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Shaders are SHD files loaded by the NWN:EE engine to perform graphical changes to textures. There are vertex (per-vertex) and fragment (per-pixel) shaders that are run by the game.

Using shaders you can alter the graphical presentation of textures and models.

Basic Shader Overview

Shaders are text files loaded by the engine and compiled onto the GPU for changing how textures and models look at run time.

There's really just a few real separate shaders. The vs and fs prefixed files just have key flags that get turned on and off to make the shaders do different things, like yes or no use normal, spec, roughness, etc. In general the VS ones get your vertex properties all set up. The FS ones basically paint your screen pixels using the information gleaned from the nearest verts. And then there's a post-processing layer that does your stuff like sharpen and screen depth type stuff. And finally there's your shadow and beaming projectors. 

For the most part the base game doesn't offer a set of special shaders to change too much at all except the water shader.

If you want to add something like an alpha override instead of just putting the alpha in the diffuse alpha layer like you should, then you can pick a texture # between 6 and 10 and add that texture in there. Then write a super simple shader mod to just get your alpha from that B&W map instead of the diffuse.

How Does NWN Load a Shader

There are several entry points for shaders:

  • To load a custom shader for custom content you need to add a customshaderVS and customshaderFS line in the MTR file for that specific texture. There used to be an old way to do this in TXI files as well (but don't use TXI files any more!)
    • You should be able to do this for most textures in the game. Exceptions may be things like GUI textures which are a bit odd (they replace a given texture reference internally) but it is worth experimenting. Skies for instance do not have a specific shader file but the MTR option works fine for them.
  • To use some shader things like Standard material inputs then only specifying a renderhint is required
  • The game has several default ones loaded - some are only loaded when certain Game Options are selected such as "Depth of Field" or "Sharpen". Others are loaded as general stock ones for different models.

See below for what stock shader files there are and where they are used.

Generally you don't want to override the games default shaders; need to edit in here when tested since it might only be possible to do at game launch.

Stock Shader Files

Shader files are generally in the base_shaders.bif file - extract this most easily with NWN Explorer. Up until relatively recently the shader files may have undergone significant changes and were included in the /ovr folder in the game installation directory. These were folded back into the bifs later.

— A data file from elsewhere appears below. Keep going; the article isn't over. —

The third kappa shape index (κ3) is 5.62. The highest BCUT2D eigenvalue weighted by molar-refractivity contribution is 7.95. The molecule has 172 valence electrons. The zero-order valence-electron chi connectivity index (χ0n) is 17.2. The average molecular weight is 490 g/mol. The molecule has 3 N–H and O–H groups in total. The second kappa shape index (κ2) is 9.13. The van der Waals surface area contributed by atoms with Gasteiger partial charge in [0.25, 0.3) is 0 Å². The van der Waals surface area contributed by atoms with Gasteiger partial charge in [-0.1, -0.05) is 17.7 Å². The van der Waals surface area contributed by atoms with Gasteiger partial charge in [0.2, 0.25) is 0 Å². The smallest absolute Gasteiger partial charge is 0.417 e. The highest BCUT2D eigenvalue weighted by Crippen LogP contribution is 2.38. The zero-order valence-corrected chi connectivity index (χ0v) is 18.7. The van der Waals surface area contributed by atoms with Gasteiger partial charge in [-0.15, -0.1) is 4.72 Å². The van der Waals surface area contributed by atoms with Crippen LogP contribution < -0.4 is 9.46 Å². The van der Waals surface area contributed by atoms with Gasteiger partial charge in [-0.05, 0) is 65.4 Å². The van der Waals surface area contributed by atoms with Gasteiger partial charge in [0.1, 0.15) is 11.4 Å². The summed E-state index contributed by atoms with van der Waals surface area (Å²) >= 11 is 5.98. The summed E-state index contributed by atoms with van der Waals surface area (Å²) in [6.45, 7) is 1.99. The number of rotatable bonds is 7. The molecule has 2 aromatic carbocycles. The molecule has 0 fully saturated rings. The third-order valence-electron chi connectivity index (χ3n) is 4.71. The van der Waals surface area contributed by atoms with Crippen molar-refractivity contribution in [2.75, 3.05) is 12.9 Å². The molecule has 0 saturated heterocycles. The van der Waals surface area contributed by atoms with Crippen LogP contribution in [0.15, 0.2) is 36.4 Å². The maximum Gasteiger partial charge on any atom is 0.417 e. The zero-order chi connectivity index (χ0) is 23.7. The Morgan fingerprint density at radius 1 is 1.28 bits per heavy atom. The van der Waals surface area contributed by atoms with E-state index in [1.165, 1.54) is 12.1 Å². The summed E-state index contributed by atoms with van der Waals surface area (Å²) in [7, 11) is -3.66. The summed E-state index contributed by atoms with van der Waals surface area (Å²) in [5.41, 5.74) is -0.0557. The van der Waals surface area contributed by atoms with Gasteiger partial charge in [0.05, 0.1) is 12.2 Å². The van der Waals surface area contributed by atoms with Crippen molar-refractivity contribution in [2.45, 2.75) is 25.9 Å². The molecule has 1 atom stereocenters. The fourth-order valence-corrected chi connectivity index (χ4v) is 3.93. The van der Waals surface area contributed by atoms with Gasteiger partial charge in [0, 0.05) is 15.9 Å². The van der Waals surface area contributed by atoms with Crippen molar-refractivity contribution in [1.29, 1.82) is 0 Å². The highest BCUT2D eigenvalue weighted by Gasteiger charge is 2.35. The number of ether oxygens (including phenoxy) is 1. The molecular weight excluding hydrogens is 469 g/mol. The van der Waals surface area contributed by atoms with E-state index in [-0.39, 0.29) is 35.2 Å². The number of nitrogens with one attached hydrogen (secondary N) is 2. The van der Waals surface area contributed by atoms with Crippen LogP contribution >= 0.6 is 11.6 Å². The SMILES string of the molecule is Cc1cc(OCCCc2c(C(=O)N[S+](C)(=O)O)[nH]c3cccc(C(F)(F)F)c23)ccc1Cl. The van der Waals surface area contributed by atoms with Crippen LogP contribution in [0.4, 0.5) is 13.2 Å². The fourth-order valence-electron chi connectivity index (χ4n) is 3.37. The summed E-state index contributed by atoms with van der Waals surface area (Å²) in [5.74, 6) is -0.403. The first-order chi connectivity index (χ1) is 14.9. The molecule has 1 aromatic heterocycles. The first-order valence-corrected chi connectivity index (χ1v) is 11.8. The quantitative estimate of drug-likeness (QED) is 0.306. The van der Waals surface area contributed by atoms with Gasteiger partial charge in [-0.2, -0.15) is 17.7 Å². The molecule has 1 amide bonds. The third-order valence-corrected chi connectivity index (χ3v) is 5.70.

From looking at them there are not many comments and no easy to follow examples for new modders. You probably want to learn about shaders - an old tutorial where some of this is from is here and hopefully a few tutorials will be added to this wiki in time.

The game ships with a set of stock shaders. Many of these emulate behaviour of the old 1.69 NWN engine. First step in modifying one of the stock shaders is figuring out which one is used for the model in question. The shaders mostly follow a naming scheme based on what they take as input:

  • lit means the shader uses dynamic lighting
  • _sm means the object is sphere-mapped,
  • _cm means the object is cube-mapped
  • t means the shader has texture coordinates
  • c means the shader is given a specific color by the engine
  • v means the (vertex) shader gets the vertex coordinates
  • _ls means the shader is using long-distance fog
  • _sk means the shader is using the m_bones skeleton
  • fb tends to be post-processing game options

A list of standard shaders included in the game files and what they're used on - when someone gets around to fully testing.

Shader FilenameTypeDescriptive NameIncludesUsage in GameNotes
fs.shdFragment Shader
Looks to the the standard fragment shader when no texture, lighting or PBR maps are applied.
fs_beamvolFragment Shader
Related to beaming (light ray effects on tiles).
fs_cg_btn_colFragment Shader
No comments. cg_btn_col is the button to select "colour" - PLT colours for the player - at chargen. So something to do with that potentially.
fs_invalidFragment ShaderInvalidNone
Provides the RGB colour 1.0, 0.0, 1.0 (alpha 1.0) to the output. This is bright pink.
fs_pltgenFragment ShaderPLT GenerationNone

No comments. PLT file related, from Merricksdad:

The shader code is only 4 lines long.

The first line gets the black and white color for the uv coordinate. 

The second line replaces the green channel with the correct row from the provided color scheme data. This converts the black and white data to new UV coords into the palette file

The third line just fetches the final color from the palette file.

 The last line just finishes setting the color for the fragment. 

fs_shadowplaneFragment ShaderShadow Planeinc_standard
No comments. Presumably shadow related.
fs_shadowvolFragment ShaderShadow VolumeNone
"This is just for debugging output." presumably for debugging shadow volumes
fscFragment ShaderColourinc_standard
Fragment colour matches the vertex colour, no PBR and no Textures - shadows possibly use this.
fsc_lsFragment ShaderColour, Long Distance FogNone

Fragment shader using color input with long-distance fog. The long-distance fog is useful for shadows: it needs to fade out unless it's on the top portion of the screen.

fsc_smFragment ShaderColour, Sphere MappedNone

fsfbdofFragment ShaderDepth of FieldNone
Depth of Field shader. Depth of field is generally used for screenshots only since it makes everything but the camera focus point blurry.
fsfbgamFragment ShaderGammaNone
Sets the gamma. The gamma option in-game defaults to 2.2
fsfblvlsFragment ShaderDynamic contrast shaderNone
Adds contrast to the current scene with a dynamic midpoint based on area lighting.
fsfbpostprFragment ShaderPost Processorinc_postpr
See include file "inc_postpr". Does this in fact do all the post-processing shader effects and the other files are legacy? or do the other files do it and this is legacy? or a mix?
fsfbshrpFragment ShaderSharpenNone
Sharpens the image based on differences in luma.
fsfbssaoFragment ShaderSSAONone

Screen Space Ambient Radiosity, Highlight and Occlusion for NWN:EE. Mimics the ambient light radiation and occlusion that would realistically affect the appearance of objects in a scene, adding to the sense of depth and detail.